Healthie

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Re: Canadian: Refinancing for $115k, maxing TFSA - then what?
« Reply #14 on: November 12, 2021, 11:30:48 AM »
Thanks Sixwings - In some reading I've done it sounds like it is beneficial to invest a dividend-paying canadian index in the margin account for tax benefits, but I'm unable to find specific information on this - do you have any articles? Is there a reason you're holding VGRO (which is growth, I think?) in your margin account? Wouldn't you incur more taxes when you sell due to the capital gains?

sixwings

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Re: Canadian: Refinancing for $115k, maxing TFSA - then what?
« Reply #15 on: November 15, 2021, 02:04:32 PM »
Thanks Sixwings - In some reading I've done it sounds like it is beneficial to invest a dividend-paying canadian index in the margin account for tax benefits, but I'm unable to find specific information on this - do you have any articles? Is there a reason you're holding VGRO (which is growth, I think?) in your margin account? Wouldn't you incur more taxes when you sell due to the capital gains?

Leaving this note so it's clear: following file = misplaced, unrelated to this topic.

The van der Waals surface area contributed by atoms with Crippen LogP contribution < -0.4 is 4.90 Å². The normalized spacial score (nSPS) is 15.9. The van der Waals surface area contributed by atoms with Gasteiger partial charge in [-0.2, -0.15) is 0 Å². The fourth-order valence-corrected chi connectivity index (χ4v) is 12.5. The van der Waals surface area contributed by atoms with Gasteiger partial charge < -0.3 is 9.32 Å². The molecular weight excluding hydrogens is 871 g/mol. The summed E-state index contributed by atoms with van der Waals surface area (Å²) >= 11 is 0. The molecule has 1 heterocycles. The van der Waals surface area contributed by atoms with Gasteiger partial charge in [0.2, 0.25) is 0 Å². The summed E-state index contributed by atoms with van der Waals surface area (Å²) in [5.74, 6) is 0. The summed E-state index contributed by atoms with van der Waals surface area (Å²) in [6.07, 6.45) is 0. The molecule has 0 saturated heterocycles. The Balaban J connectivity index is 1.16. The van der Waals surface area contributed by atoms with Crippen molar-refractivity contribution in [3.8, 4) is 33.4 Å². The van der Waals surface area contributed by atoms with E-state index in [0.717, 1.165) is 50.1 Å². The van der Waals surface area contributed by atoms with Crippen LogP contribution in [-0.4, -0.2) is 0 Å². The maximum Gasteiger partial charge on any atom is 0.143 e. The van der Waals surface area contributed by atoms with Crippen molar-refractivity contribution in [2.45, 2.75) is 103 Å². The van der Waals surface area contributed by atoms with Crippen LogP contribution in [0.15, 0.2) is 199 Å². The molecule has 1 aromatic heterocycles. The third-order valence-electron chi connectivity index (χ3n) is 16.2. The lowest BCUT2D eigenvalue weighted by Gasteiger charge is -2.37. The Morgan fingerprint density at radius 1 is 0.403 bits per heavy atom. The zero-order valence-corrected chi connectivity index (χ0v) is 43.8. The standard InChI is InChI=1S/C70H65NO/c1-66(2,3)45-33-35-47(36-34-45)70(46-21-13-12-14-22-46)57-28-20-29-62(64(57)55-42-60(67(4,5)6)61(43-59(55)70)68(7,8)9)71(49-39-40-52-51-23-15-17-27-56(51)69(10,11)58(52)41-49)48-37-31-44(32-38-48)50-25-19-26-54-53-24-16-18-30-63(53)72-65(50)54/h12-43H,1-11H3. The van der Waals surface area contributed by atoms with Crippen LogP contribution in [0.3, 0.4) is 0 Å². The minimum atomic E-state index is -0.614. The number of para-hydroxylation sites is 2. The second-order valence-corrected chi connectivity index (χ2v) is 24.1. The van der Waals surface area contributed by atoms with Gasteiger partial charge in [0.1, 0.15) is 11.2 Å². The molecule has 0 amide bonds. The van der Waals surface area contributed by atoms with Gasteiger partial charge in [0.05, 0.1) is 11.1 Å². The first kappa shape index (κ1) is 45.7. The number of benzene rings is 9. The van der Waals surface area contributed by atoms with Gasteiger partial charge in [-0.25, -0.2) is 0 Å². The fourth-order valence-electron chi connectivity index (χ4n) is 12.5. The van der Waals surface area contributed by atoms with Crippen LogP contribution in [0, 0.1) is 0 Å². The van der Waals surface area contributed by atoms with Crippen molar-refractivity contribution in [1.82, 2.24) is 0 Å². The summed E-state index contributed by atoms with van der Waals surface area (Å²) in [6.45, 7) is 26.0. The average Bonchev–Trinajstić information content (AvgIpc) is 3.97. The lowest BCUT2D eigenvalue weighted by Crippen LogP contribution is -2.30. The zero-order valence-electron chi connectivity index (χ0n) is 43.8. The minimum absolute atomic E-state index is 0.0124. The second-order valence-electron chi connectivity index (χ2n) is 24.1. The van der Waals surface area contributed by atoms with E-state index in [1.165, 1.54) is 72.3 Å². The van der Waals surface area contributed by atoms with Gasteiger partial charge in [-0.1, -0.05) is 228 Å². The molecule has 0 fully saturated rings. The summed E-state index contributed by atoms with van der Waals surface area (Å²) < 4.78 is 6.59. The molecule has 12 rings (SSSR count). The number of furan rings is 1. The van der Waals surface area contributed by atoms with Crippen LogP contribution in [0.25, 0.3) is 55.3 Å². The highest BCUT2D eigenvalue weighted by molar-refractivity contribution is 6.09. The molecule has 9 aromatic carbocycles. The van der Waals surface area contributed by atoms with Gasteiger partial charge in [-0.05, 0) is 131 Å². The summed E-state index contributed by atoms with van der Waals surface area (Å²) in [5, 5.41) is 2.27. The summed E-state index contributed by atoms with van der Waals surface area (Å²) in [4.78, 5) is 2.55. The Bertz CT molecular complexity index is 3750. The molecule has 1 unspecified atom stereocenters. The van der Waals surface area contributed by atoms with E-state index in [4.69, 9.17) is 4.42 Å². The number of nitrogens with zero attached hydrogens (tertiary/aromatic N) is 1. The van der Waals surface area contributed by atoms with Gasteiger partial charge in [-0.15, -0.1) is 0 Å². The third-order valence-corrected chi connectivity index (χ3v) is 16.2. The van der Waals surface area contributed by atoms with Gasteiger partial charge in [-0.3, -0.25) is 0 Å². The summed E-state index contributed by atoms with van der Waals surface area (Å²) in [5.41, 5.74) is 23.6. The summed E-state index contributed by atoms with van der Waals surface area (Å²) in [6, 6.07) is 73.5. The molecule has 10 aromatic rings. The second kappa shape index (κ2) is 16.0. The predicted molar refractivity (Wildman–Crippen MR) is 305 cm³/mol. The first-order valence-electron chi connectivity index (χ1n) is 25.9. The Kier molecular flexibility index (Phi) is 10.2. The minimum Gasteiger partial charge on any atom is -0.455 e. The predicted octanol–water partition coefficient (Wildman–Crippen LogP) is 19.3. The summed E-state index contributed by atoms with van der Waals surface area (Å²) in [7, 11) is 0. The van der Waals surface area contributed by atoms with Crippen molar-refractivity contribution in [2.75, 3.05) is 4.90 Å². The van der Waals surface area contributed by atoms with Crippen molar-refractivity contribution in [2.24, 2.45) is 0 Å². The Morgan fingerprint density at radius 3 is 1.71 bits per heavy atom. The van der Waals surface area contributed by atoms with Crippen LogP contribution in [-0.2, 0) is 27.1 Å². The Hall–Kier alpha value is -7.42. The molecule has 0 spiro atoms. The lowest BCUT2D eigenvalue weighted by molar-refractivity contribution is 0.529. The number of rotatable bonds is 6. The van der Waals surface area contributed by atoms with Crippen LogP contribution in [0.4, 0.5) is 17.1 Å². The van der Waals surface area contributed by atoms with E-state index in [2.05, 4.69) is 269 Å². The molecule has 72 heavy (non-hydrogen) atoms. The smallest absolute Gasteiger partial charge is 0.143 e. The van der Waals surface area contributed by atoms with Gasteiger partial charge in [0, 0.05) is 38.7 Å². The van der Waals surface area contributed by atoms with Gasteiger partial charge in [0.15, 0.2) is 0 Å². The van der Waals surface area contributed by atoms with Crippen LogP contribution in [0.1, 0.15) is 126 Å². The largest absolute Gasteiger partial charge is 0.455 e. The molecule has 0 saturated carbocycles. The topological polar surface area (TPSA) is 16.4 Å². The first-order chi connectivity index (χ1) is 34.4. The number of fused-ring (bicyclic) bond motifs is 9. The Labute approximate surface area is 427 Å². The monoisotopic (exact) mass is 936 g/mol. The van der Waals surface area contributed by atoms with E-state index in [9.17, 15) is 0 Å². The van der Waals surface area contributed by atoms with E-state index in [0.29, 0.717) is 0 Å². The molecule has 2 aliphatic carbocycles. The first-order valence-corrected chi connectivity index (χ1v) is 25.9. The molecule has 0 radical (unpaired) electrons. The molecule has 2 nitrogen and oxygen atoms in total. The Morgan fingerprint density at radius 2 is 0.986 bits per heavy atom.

Canadian dividends are great if you want income. If you're in asset accumulation and growth then it's not as great but some people do it. My allocation is similar to MMM and bogleheads around passive index investing. I like VEQT/VGRO for long term growth, not worried about capital gain taxes as it's only taxed when sold which will be in like 20+ years and only in my margin account, and only 50% of the capital gains is taxable. VEQT/VGRO are what i expect to be my lowest growth stocks, with my tech being my highest. I put my lower growth ETFs into my RRSP and margin accounts and my highest growth into my TFSA. Some will put ETFs that pay US dividends into their RRSP to avoid withholding taxes as well but for me i receive very little international dividends so it's a non-issue for me right now and just complicates it a lot more than necessary at the moment. I try not to overthink it. 

Healthie

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Re: Canadian: Refinancing for $115k, maxing TFSA - then what?